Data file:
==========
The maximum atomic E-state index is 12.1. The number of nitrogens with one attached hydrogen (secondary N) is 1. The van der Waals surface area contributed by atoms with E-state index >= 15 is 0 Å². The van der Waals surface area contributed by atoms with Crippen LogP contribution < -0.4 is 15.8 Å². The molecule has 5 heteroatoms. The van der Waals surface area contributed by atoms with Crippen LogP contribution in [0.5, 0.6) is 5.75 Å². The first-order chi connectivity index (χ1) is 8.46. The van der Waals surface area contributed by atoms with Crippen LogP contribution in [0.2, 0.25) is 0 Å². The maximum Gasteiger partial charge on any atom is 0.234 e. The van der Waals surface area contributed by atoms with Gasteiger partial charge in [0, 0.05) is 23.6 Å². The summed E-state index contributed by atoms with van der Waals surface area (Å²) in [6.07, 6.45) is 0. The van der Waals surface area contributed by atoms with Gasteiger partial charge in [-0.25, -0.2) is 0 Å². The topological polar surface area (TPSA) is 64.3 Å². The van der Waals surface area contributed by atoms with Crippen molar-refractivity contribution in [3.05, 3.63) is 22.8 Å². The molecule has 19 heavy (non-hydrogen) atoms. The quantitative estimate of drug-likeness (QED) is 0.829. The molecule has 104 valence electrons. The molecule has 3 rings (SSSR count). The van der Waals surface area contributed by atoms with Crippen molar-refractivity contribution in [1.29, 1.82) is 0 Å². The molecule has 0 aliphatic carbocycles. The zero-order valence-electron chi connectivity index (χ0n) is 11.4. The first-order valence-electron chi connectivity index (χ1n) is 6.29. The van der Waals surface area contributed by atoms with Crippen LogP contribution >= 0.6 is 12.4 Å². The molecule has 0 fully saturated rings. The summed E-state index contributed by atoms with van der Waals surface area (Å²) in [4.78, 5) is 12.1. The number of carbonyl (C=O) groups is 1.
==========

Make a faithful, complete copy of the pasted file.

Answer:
The maximum atomic E-state index is 12.1. The number of nitrogens with one attached hydrogen (secondary N) is 1. The van der Waals surface area contributed by atoms with E-state index >= 15 is 0 Å². The van der Waals surface area contributed by atoms with Crippen LogP contribution < -0.4 is 15.8 Å². The molecule has 5 heteroatoms. The van der Waals surface area contributed by atoms with Crippen LogP contribution in [0.5, 0.6) is 5.75 Å². The first-order chi connectivity index (χ1) is 8.46. The van der Waals surface area contributed by atoms with Crippen LogP contribution in [0.2, 0.25) is 0 Å². The maximum Gasteiger partial charge on any atom is 0.234 e. The van der Waals surface area contributed by atoms with Gasteiger partial charge in [0, 0.05) is 23.6 Å². The summed E-state index contributed by atoms with van der Waals surface area (Å²) in [6.07, 6.45) is 0. The van der Waals surface area contributed by atoms with Gasteiger partial charge in [-0.25, -0.2) is 0 Å². The topological polar surface area (TPSA) is 64.3 Å². The van der Waals surface area contributed by atoms with Crippen molar-refractivity contribution in [3.05, 3.63) is 22.8 Å². The molecule has 19 heavy (non-hydrogen) atoms. The quantitative estimate of drug-likeness (QED) is 0.829. The molecule has 104 valence electrons. The molecule has 3 rings (SSSR count). The van der Waals surface area contributed by atoms with Crippen molar-refractivity contribution in [1.29, 1.82) is 0 Å². The molecule has 0 aliphatic carbocycles. The zero-order valence-electron chi connectivity index (χ0n) is 11.4. The first-order valence-electron chi connectivity index (χ1n) is 6.29. The van der Waals surface area contributed by atoms with Crippen LogP contribution >= 0.6 is 12.4 Å². The molecule has 0 fully saturated rings. The summed E-state index contributed by atoms with van der Waals surface area (Å²) in [4.78, 5) is 12.1. The number of carbonyl (C=O) groups is 1.